Although Albertans across the province enjoyed summer temperatures with mostly clear skies back on Aug. 27, the economic forecast coming out of the legislature was one of dark days ahead.
Alberta’s 2020 deficit is projected to be $24.2 billion after falling oil prices, compounded with the global economic shutdown instigated by the Covid-19 pandemic, devastated the province’s economy.
The deficit comes from a $5.3 billion increase in spending towards Covid support while revenue was $11.5 billion less than expected.
In a Breeze interview shortly after reporting to the legislature, Finance Minister Travis Toews affirmed that attracting investment was the only way Alberta could push through its current fiscal challenges and secure future prosperity.
“Our economic recovery plan includes attracting investment, creating job opportunities for Albertans, which leads to additional government revenues,” he said. “In order to disproportionately attract investment, we have to have the most competitive business environment.”
Creating that competitive environment includes lowering business income taxes to eight per cent, with the government also considering changing how linear assessments are done so the oil and gas industry pays less in property taxes.
The proposed changes have led to outcries from MDs across the province as the cuts would significantly limit municipal revenues. The MD of Pincher Creek, for example, estimates it could lose up to $1.2 million in its operating budget.
When asked about such concerns, Minister Toews recognized the property taxes play an important role in sustaining municipalities but said the need for investment justified their review, given that energy property taxes in Alberta are currently higher than what is paid in Saskatchewan and British Columbia.
“The sustainability of municipalities is very important. At the same time, it is very important that we have a very competitive energy industry in Alberta,” he said.
“We’re going to be working with municipalities with energy interests and rural Albertans to understand if there is improvement that can be made.”
Controlling spending on social services to better match other provinces, Minister Toews added, is also key in improving Alberta’s financial fortunes.
“We need to deliver the most cost-effective government services possible — that’s absolutely essential,” the finance minister insisted. “Alberta can no longer afford to be an outlier.”
When asked why funds should be directed towards future economic benefit instead of covering immediate public social needs, Minister Toews replied that the two aren’t mutually exclusive.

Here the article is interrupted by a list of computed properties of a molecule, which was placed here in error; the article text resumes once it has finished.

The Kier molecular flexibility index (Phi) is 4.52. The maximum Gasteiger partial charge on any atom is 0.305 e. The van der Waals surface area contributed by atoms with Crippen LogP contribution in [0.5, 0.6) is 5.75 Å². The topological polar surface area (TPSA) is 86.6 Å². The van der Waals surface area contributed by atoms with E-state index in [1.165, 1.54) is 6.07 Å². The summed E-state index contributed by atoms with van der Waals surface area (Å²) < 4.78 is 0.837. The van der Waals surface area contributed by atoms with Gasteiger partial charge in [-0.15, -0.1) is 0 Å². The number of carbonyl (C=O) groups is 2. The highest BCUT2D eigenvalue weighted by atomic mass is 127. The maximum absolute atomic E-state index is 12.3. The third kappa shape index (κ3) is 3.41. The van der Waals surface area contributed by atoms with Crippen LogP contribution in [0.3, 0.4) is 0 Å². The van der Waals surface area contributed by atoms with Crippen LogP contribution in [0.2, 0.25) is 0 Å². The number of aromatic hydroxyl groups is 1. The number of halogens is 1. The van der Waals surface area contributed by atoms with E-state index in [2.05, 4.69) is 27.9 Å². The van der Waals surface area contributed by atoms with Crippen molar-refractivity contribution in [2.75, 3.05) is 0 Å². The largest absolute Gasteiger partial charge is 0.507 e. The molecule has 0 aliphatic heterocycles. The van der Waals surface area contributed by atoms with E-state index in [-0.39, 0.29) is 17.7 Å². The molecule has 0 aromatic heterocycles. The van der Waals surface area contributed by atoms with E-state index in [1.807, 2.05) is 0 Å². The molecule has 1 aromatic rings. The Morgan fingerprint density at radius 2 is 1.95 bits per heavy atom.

“I really believe that, in order to pay for social services, we are going to have to ensure our economy is growing and healthy, because that’s ultimately the tax base that will provide for social services into the future,” he reasoned.
“Economic growth will lead to increased government revenues in the future, revenues that we’re going to need to pay for social programs in the province.”
Locals last week had the chance to listen to the minister outline Alberta’s economic recovery plan during a presentation at the Crowsnest Pass golf clubhouse.
For Blair Painter, mayor of Crowsnest Pass, the opportunity to discuss aspects of the plan with Minister Toews was too good to pass up.
“Anytime we can get a minister to come into our community and I have the opportunity to have a few minutes’ face-to-face time with them, I definitely feel privileged — and I think our community should feel privileged as well,” he remarks.
Pincher Creek’s economic development officer, Marie Everts, agrees.
“It was great to have an opportunity to have some face time and kind of that one-on-one, more relaxed conversation opportunity — just to be able to ask him questions directly, [without it] going through anyone,” she says. “It just seems more authentic.”
Another important aspect in facilitating Alberta’s economic recovery is dealing with the high level of unemployment brought on by the Covid shutdown.
The provincial unemployment rate sits at 15 per cent. From April to June, 330,000 jobs were lost, equalling the amount created this past decade.
Doug Schweitzer, newly appointed minister of jobs, economy and innovation, states the focus of his newly formed ministry is to roll out strategies for each sector of the economy to get people back to work. Agriculture and tourism figure predominantly in recovery plans.
“Agriculture is a foundational element of our economy, and we have some really amazing announcements coming out this fall that’s going to see us lay the foundation for future growth in agriculture,” he says.
And though tourism has undoubtedly taken a hit, Minister Schweitzer sees changing travel habits of Albertans as a key opportunity to help the industry recover and flourish.
“We should really be selling this province to people here in Alberta as well as selling it internationally,” he says, adding that encouraging Albertans to enjoy what their own province has to offer will help tourism in the short and long terms.
As for the recovery plan overall, Mayor Painter believes it’s the best path forward the provincial government can take under the circumstances.
“You know, they’re trying — what else can you ask? If we all had that crystal ball, we wouldn’t be in the situation that we’re in right now,” he says.
Alberta’s recovery plan can be read in full at www.alberta.ca/recovery-plan.aspx.
Sean Oliver, Local Journalism Initiative Reporter, Shootin' the Breeze